City Advises Addicts: 'Fix With a Friend'

Health officials in Portland, Ore., are taking the unusual step of offering the city's heroin addicts advice on how to shoot up safely after a string of overdose deaths.

Multnomah County health officials sent a memo to various methadone clinics, detoxification facilities and other organizations in the area, telling people who work there of advice they should give to addicts.

There were seven overdose deaths in a recent seven-day period, which raised concerns at the county health department.

ABC News affiliate KATU-TV in Portland obtained a copy of the internal memo, which outlines tips on how heroin users can avoid a fatal overdose.

Among the tips in the memo was: "Fix with a friend. If someone goes down, call 911. Any information you can give paramedics about the situation can help save a life, specifically what drugs a person has taken."

Other tips included in the memo were: "Take control of your own drug preparation and intake," and "Do a tester shot -- some batches are stronger than others."

The contents of the memo angered one man who works near a parking lot frequented by drug users, as evidenced by the litter of used heroin needles and other drug debris.

"That is ridiculous," Mark Butler told KATU after reading the memo. "We have a drug problem in this town that is pretty much out of control. That is ridiculous."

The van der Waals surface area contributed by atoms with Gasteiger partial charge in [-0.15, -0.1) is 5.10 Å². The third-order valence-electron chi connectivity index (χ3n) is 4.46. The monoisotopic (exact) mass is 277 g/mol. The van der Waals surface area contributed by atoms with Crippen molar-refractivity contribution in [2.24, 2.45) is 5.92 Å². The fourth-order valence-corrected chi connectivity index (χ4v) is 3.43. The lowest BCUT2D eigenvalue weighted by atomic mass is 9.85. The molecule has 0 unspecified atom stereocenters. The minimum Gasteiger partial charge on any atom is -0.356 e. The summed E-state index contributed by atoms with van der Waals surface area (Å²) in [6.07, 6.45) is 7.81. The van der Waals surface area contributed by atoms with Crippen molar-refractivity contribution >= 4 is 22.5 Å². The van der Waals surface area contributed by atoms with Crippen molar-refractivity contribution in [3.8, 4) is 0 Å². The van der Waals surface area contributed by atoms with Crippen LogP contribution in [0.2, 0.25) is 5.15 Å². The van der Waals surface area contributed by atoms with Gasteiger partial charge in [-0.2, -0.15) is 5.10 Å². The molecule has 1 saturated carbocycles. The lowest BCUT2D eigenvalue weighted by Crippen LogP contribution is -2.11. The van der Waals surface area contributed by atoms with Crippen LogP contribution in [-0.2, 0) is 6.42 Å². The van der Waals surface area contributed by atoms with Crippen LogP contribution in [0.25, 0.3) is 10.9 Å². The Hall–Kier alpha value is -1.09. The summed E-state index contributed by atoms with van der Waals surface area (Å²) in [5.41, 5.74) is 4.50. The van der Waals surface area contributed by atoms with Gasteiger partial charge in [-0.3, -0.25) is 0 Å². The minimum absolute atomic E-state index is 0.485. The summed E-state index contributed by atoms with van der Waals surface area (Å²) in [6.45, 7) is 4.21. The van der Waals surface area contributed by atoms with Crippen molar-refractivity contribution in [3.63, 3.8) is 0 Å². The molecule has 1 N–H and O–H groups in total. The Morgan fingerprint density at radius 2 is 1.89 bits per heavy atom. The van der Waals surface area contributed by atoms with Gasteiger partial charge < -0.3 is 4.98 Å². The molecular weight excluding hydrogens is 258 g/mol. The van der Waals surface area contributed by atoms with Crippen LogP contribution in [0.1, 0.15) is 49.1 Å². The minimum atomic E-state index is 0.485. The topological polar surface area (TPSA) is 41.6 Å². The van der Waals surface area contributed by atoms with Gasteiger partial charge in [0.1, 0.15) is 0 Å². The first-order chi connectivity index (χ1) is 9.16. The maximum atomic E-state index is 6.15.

Multnomah County Chief Health Officer Gary Oxman said he did not get a chance to review the memo before it went out, but he stands behind it.

"We are not saying drug use is OK, implicitly or explicitly. We are recognizing the reality of drugs and providing them with information," Oxman said.

When asked if he thought the memo was an appropriate use of county resources he said, "It is. Yes, it saves lives."

Health department officials said it would be a waste of taxpayer money to give out messages telling people to abstain from drug use, because they say they are ineffective with people who are already addicted.

The memo does say, however, "Injecting drugs has many risks, overdosing being one, and abstaining from drug use is the best way to eliminate the risk of overdose."

Police said they believe the rash of overdose deaths may have been caused by a batch of heroin that was either exceptionally pure or poisoned.

"We're not fans of heroin use," Portland police Sgt. Brian Schmautz told The Oregonian newspaper. "But obviously the last thing we want is to have people dropping dead from this stuff."

He said the overall number of overdose deaths in the city is virtually unchanged from last year.

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